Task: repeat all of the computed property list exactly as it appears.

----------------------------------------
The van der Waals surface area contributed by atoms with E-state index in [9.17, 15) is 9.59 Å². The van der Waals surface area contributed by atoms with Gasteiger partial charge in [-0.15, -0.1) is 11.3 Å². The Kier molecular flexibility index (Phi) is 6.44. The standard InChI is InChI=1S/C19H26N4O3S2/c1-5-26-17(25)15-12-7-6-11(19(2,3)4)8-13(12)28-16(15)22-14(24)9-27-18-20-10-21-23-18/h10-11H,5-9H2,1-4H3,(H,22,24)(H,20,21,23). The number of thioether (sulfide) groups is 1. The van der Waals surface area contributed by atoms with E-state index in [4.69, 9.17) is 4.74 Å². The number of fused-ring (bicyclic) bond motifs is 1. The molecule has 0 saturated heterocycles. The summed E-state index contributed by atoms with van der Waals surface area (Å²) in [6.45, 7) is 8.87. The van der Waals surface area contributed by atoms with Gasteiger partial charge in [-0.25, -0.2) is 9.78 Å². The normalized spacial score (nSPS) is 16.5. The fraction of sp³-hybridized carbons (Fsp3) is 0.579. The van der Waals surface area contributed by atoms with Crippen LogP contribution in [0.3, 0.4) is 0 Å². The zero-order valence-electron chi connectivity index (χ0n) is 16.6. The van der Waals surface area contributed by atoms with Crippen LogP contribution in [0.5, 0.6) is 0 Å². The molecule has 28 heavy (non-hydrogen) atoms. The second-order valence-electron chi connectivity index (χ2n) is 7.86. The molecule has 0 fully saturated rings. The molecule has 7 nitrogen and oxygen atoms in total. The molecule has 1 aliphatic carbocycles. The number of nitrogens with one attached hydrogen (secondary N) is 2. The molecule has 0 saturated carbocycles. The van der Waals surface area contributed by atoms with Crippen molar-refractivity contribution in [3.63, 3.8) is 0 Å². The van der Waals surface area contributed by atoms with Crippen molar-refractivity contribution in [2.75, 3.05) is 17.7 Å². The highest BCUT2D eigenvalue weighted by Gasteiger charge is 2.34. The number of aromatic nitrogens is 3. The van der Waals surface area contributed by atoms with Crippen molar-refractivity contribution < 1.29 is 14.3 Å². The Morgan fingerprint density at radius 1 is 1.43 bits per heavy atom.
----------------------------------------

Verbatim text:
The van der Waals surface area contributed by atoms with E-state index in [9.17, 15) is 9.59 Å². The van der Waals surface area contributed by atoms with Gasteiger partial charge in [-0.15, -0.1) is 11.3 Å². The Kier molecular flexibility index (Phi) is 6.44. The standard InChI is InChI=1S/C19H26N4O3S2/c1-5-26-17(25)15-12-7-6-11(19(2,3)4)8-13(12)28-16(15)22-14(24)9-27-18-20-10-21-23-18/h10-11H,5-9H2,1-4H3,(H,22,24)(H,20,21,23). The number of thioether (sulfide) groups is 1. The van der Waals surface area contributed by atoms with E-state index in [4.69, 9.17) is 4.74 Å². The number of fused-ring (bicyclic) bond motifs is 1. The molecule has 0 saturated heterocycles. The summed E-state index contributed by atoms with van der Waals surface area (Å²) in [6.45, 7) is 8.87. The van der Waals surface area contributed by atoms with Gasteiger partial charge in [-0.25, -0.2) is 9.78 Å². The normalized spacial score (nSPS) is 16.5. The fraction of sp³-hybridized carbons (Fsp3) is 0.579. The van der Waals surface area contributed by atoms with Crippen LogP contribution in [0.3, 0.4) is 0 Å². The zero-order valence-electron chi connectivity index (χ0n) is 16.6. The van der Waals surface area contributed by atoms with Crippen LogP contribution in [0.5, 0.6) is 0 Å². The molecule has 28 heavy (non-hydrogen) atoms. The second-order valence-electron chi connectivity index (χ2n) is 7.86. The molecule has 0 fully saturated rings. The molecule has 7 nitrogen and oxygen atoms in total. The molecule has 1 aliphatic carbocycles. The number of nitrogens with one attached hydrogen (secondary N) is 2. The molecule has 0 saturated carbocycles. The van der Waals surface area contributed by atoms with Crippen molar-refractivity contribution in [3.63, 3.8) is 0 Å². The van der Waals surface area contributed by atoms with Crippen molar-refractivity contribution in [2.75, 3.05) is 17.7 Å². The highest BCUT2D eigenvalue weighted by Gasteiger charge is 2.34. The number of aromatic nitrogens is 3. The van der Waals surface area contributed by atoms with Crippen molar-refractivity contribution < 1.29 is 14.3 Å². The Morgan fingerprint density at radius 1 is 1.43 bits per heavy atom.